If it is also evil (i.e. offensive, hostile, threatening, aggressive) to even question the assertions of the person accusing you of evil, then you’re toast. (This is what just happened between Smith and Hanson, by the way).

And without any limit, you are also on a slippery slope. The fact that every savvy person in charge of these institutions recognizes the fact of this impossibility of defense is why there is never any pushback or attempt at defense, and instead prefer to throw some perfectly innocent scapegoats on the pyre in the hopes that it will satisfy the angry gods. This is what creates the obvious lack of even the possibility of negative consequences (notice the school wouldn’t even reveal a hoax to save itself) that is the cause of the whole problem. So you get a positive-feedback loop which sets up the vicious cycle to singularity.

And this is why pushback is essential, and why it needs to be swift and severe. Nice people think they are being enlightened and caring are trying to be polite and considerate and compassionate and ‘welcoming’, and go out of their way to indulge their underprivileged fellows and not cause offense or hurt feelings. But instead, the little subconscious game-theory modules of those fellows are correctly interpreting all this – and especially the supine hypersensitivity to accusations of sin – to be ‘weakness’, which means it’s a good time to pick a fight, which leads to hair-trigger hypersensitivity that is salivatingly eager to detect any hint of offense, no matter how implausible.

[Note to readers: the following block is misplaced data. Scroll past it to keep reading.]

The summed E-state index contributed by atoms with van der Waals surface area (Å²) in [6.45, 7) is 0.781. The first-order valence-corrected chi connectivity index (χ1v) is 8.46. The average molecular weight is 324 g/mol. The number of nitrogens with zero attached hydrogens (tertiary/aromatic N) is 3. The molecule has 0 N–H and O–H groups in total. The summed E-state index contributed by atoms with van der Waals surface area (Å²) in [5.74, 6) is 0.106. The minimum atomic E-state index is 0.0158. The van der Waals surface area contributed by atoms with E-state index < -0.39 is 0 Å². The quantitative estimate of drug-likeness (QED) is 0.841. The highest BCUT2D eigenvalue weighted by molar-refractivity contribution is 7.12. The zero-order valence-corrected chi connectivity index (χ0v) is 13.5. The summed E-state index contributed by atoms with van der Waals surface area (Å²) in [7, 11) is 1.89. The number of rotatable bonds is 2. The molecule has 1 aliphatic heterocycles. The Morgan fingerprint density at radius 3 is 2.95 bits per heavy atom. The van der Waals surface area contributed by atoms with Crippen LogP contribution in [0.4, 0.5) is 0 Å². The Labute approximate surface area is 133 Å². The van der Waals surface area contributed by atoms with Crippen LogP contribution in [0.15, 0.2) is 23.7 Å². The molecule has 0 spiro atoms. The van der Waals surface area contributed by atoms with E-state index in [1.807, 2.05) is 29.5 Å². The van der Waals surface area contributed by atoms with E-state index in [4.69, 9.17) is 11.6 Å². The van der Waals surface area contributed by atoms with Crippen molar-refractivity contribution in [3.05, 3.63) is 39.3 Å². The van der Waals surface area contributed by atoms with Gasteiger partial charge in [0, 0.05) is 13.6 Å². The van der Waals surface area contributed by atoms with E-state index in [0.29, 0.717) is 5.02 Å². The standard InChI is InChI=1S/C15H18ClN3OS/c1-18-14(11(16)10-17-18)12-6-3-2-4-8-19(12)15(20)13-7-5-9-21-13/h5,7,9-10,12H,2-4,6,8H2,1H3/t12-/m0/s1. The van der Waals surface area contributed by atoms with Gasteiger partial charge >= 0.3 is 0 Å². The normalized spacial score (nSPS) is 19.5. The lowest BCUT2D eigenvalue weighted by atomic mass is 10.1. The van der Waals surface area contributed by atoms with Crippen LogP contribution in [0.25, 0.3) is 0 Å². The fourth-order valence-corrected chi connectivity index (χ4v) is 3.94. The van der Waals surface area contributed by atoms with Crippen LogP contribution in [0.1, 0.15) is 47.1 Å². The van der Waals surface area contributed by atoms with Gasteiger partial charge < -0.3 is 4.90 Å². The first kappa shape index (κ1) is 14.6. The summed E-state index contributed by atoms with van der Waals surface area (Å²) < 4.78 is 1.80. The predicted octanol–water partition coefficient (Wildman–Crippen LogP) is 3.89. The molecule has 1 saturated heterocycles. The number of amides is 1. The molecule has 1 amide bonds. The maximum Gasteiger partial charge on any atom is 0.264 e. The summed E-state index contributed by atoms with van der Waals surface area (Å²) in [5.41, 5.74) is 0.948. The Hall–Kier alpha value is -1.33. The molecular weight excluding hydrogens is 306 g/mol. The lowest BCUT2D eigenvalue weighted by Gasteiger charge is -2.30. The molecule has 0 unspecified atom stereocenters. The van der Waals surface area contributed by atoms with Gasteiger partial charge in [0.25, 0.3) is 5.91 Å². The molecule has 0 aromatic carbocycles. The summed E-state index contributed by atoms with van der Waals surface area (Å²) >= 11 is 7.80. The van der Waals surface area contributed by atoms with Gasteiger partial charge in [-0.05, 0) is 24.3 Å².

That’s what Randy M means by, “I’d say stop reflexively honoring them.” If you incentive offense, you will get more of what you’re subsidizing. The way to actually generate less offense is to make it clear that complaining about unmeasurable feelings won’t usually get you very far, and that false or trivial complaints will get you ostracized.